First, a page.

Clearbanc promises entrepreneurs modern banking

Clearbanc

The shift in the way that people work gave Andrew D’Souza, formerly of Nymi and Top Hat, an idea to do banking differently. So the entrepreneur founded Clearbanc to serve the needs of independent contractors, the self-employed, and, yes, entrepreneurs.

“Working for yourself as a freelancer or an independent contractor is a really rewarding way to live,” D’Souza told BetaKit. “You decide how much you want to work, how much you want to make, and where you can add value. It’s a big cultural shift. And our generation really embraces this idea of flexibility and freedom. The companies are looking for more flexibility in their workforce, and technology platforms are accelerating that shift, so we see the rise of companies like Uber and Instacart.

“But the administrative side can be frustrating: setting up corporation, budgeting, understanding cash flow, tracking expenses, dealing with banks to get credit or a loan,” D’Souza continued. “If this huge shift is happening, there really should be a financial institution designed for people who are self-employed.”

Clearbanc’s big bet on Uber (drivers)

Cleabanc’s first product is a service for Uber drivers that allows them to get paid instantly instead of waiting up to 10 days. With Clearbanc, Uber drivers receive a Visa Debit card where their earnings are deposited instantly so they get paid every time they drive. Every Uber driver who signs up with Clearbanc receives a seven-day trial period free of charge. After that, the cost is $2 for each day that Clearbanc deposits funds into the driver’s account. Drivers are only charged for the days they work and they can cancel anytime, according to Clearbanc.

“We know we’re not going to solve everyone’s problems on day one,” said D’Souza. “Freelance and self-employed professionals are a pretty complex group. Uber has over a million drivers with a pretty consistent set of needs, like getting access to their cash faster. Lyft is doing instant payments, but Uber isn’t setup to do that. We’ve heard from Uber drivers that they’d be really interested in that. We want to integrate with whatever platforms freelancers are using, and we’re starting with instant payments for Uber drivers, but that’s just the beginning.”

Clearbanc’s big idea is to serve freelancers and self-employed professionals facing similar financial challenges: unstable cash flow, tax planning, variable income, and limited borrowing options.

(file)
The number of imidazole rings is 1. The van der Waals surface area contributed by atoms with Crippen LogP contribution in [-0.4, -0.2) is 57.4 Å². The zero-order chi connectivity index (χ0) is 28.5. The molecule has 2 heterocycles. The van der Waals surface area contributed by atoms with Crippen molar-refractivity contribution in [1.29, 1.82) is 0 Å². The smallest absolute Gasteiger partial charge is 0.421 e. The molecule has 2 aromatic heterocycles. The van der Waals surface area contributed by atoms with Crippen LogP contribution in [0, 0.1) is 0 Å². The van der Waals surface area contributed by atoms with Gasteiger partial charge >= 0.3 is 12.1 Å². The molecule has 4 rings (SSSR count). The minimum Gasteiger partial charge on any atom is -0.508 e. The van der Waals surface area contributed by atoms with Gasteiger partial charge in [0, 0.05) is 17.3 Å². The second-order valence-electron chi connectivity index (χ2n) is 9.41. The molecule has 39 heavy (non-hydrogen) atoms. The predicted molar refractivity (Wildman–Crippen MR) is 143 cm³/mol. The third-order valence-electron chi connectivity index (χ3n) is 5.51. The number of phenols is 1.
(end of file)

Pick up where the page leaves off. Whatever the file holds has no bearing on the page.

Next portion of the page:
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Pedigree and opportunity

Y Combinator announced an experimental program this year geared to early stage startups, and Clearbanc got accepted as one of just 33 startups, selected from over 6,500 applications. “The timing worked really well for us,” D’Souza said. “YC has been a part of many important companies, and getting access to that expertise on how to build something people really want and how to grow quickly is amazing.”

“We want Clearbanc to be the front-door to your financial life if you’re self-employed.”

While D’Souza indicated that YC was a great catalyst to bring a team together, he also said he intends to move Clearbanc back to Canada and grow the company here. They’ll return at a time when Canada is impatient for disruption in financial services.

“We’re seeing this huge shift in the way people work, and if we can reduce the risk and headaches associated with becoming self-employed, it’s a valuable thing to focus on. Then we would allow more people to take the jump and think about gaining financial independence and freedom,” D’Souza told BetaKit.

“There’s a huge upheaval happening in financial services. I did a lot of work with banks and have invested in a couple of FinTech companies. Banks are looking for ways to engage with tech companies and changing customer base. What are the implication of that change? The financial services need to adapt.

“We want Clearbanc to be the front-door to your financial life if you’re self-employed.”

Elena Yunusov

Elena Yunusov

Elena Yunusov works at the intersection of digital communications and experience design. She is known in Toronto’s startup community as a HoHoTO & Toronto Maker Faire co-organizer. She likes coffee, robots, and wearable tech.